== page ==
If desired the spring fingers 18 may be bent inwardly as shown in Figure 3 to provide projections extending into an annular groove 1| formed about one end of the cylinder 62, and thus prevent inadvertent longitudinal displacement of the record andthe record support. 'I'he end of the record cylinder bearing the groove 1| may be thickened, if desired, as shown at 12.

If desired, the opposite end of the cylinder may be supported and held in horizontal alignment by means of a bearing block 13 rotatably mounted upon the lower leg 65 in which event leg 65 should be constructed as a round rod or shaft upon which the bearing block 13 is readily rotated and along which it may slide The block 13 may be detachably secured to the end of the cylinder 62 as by providing a plurality of spring ngers 14 thereon projecting inwardly of the cylinder 62 to engage a groove 15 formed internally within the cylinder. 'I'hat portion of the cylinder walls bearing the groove 15 may be thickened as is indicated at 16. To prevent undesired magnetic paths the cylinder support 53 and the bearing block 13 should be constructed of non-magnetic material.

In this form of the device the cylinder 62 may be placed in the machine by irst moving the carriage 6| to its extreme left hand position as viewed in Figure 3 and the cylinder 62 may be then pressed between the spring fingers 18 into abutting relation with the cylinder support 53. Then the carriage 6| is moved toward the right to insert stylus 68 and the arm 65 within the interior of the cylinder. The bearing block 13 may be slid along the arm 65 into engagement with the opposite end of the cylinder 62. 'I'he carriage 6| is then moved toward the left to dispose the styli 66 and 68 upon the left hand end portion of the record 62. The dictator may then start dictating and the relative rotation between the cylinder 62 and the styli 66 and 68 and the longitudinal movement of the carriage 6I will cause the styii 66 and 68 to describe a helical path about the cylinder 62 to record the dictated material thereon in the same manner as was described with reference to Figures 1 and 2.

While the styli 66 and 68 may be disposed in spaced relation to the inner and outer surfaces of the cylinder 62, they may be arranged to bear upon and ride directly upon the surface of the cylinder, in which event it may be desirable to mount both of the styli on suitable springs not shown which will cause them to be urged gently against the cylinder surfaces, such moimting of the styli permitting the ready retraction of the stylus 68 as it is withdrawn from the cylinder 82 and passes over the thickened portion 16 thereof.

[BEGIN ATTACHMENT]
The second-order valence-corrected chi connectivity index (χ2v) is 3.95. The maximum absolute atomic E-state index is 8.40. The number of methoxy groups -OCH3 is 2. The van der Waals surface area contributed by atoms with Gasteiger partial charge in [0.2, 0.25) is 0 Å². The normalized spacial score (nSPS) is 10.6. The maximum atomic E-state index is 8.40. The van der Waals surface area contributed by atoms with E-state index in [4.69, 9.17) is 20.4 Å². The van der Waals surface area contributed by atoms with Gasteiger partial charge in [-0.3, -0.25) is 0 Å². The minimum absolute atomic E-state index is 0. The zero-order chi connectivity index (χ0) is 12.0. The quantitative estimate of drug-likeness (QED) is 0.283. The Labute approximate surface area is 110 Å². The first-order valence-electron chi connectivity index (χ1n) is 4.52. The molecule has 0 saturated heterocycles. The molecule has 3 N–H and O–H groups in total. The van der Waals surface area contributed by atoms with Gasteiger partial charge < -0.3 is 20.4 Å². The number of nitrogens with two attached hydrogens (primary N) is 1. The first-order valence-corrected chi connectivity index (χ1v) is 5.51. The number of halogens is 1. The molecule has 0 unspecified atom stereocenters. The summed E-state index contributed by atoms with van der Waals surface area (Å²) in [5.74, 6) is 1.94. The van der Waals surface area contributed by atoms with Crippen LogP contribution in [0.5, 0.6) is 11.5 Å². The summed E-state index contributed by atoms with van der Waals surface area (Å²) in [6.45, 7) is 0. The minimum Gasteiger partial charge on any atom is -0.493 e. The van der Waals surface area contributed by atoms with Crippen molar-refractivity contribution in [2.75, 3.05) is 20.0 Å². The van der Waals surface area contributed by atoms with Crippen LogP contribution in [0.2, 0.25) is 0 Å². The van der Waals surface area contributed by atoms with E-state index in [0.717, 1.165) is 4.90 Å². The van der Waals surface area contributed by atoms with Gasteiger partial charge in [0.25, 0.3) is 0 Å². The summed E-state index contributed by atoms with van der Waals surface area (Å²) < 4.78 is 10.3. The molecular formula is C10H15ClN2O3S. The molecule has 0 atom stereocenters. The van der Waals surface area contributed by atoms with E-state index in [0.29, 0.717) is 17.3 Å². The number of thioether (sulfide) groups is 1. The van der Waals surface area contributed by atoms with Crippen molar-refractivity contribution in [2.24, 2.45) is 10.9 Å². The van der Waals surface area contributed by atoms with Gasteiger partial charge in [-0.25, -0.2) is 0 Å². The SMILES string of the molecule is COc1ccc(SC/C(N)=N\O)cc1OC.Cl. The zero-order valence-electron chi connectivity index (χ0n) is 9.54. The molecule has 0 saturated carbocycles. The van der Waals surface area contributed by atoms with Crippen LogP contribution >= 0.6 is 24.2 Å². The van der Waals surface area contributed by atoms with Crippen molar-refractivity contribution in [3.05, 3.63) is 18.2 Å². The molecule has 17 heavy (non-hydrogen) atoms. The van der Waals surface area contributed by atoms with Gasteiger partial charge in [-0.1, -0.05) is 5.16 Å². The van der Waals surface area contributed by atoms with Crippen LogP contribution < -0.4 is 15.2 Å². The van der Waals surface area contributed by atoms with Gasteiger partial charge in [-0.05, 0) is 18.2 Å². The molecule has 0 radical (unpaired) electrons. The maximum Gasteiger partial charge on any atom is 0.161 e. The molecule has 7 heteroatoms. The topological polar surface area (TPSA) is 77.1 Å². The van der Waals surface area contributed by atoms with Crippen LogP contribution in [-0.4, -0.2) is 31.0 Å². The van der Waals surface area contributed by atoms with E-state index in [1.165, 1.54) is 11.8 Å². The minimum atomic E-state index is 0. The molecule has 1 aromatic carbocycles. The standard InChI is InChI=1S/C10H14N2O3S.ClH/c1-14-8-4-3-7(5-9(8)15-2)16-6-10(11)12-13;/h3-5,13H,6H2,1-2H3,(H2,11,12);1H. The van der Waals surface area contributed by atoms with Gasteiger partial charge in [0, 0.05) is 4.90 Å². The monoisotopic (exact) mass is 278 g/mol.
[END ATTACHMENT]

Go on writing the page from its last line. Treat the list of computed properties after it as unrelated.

During dictation any portion of the previously dictated material to which it is desired to listen may be played back by the dictator by merely lifting the feed nut from the feed screw 58 and moving the carriage 5| toward the left to align styli 66 and 68 with such previously recorded material. The coils 61 and 68 may be connected to suitable receiving apparatus by which the dictator may listen to the previously dictated material, in much the same manner as was described with reference to the form of device shown in Figs. 1 and 2.

In Fig. 4 we have illustrated a still further modified form of magnetic recording medium and machine embodying the principles of our invention and illustrating the manner in which the vrecording medium may be constructed in the shape of a disc corresponding in size and shape to the wax disc records now employed in phonographic recording and reproduction. In Fig. 4 we have illustrated our machine as comprising a suitable frame 88 which includes the base 8| from which arises a vertical standard 82 and a second vertical standard 83. 'I'he standard 83 may constitute the bearing mounting for a disc supporting turntable 8l which may be permanently or detachably connected to a centering head 85 secured to or formed integrally with a shaft 86.

The shaft 86 is adapted to be connected for rotation by any suitable power means as by a transmission system illustrated herein as including a bevel gear 81 fixed to the shaft 86 and meshed with a cooperating bevelled gear 88 secured upon a cross shaft 88 rotatably mounted in the uprights 88 and 82. The outer or right hand end of the shaft 88 as viewed in Fig. 4 may be provided with a bevelled gear 88 which in turn meshes with a bevelled gear 8| xed to one end of a stub shaft 82 which is rotatably mounted in the upright 82 and having on its opposite end a gear 83 meshed with a gear 8l rigidly secured to a power shaft 85. Power may be supplied to the power shaft 85 through a suitable pulley 86 and drive belt 81 in the conventional manner now employed for driving dictation machines.

'I'he upper end of the upright 82 is provided with a longitudinally extending beam 88 corresponding in all respects with the beam I3 illustrated and described in the form of the device shown in Figs. 1 and 2, along which is arranged to slide a carriage 88 bearing the recording stylus or styli.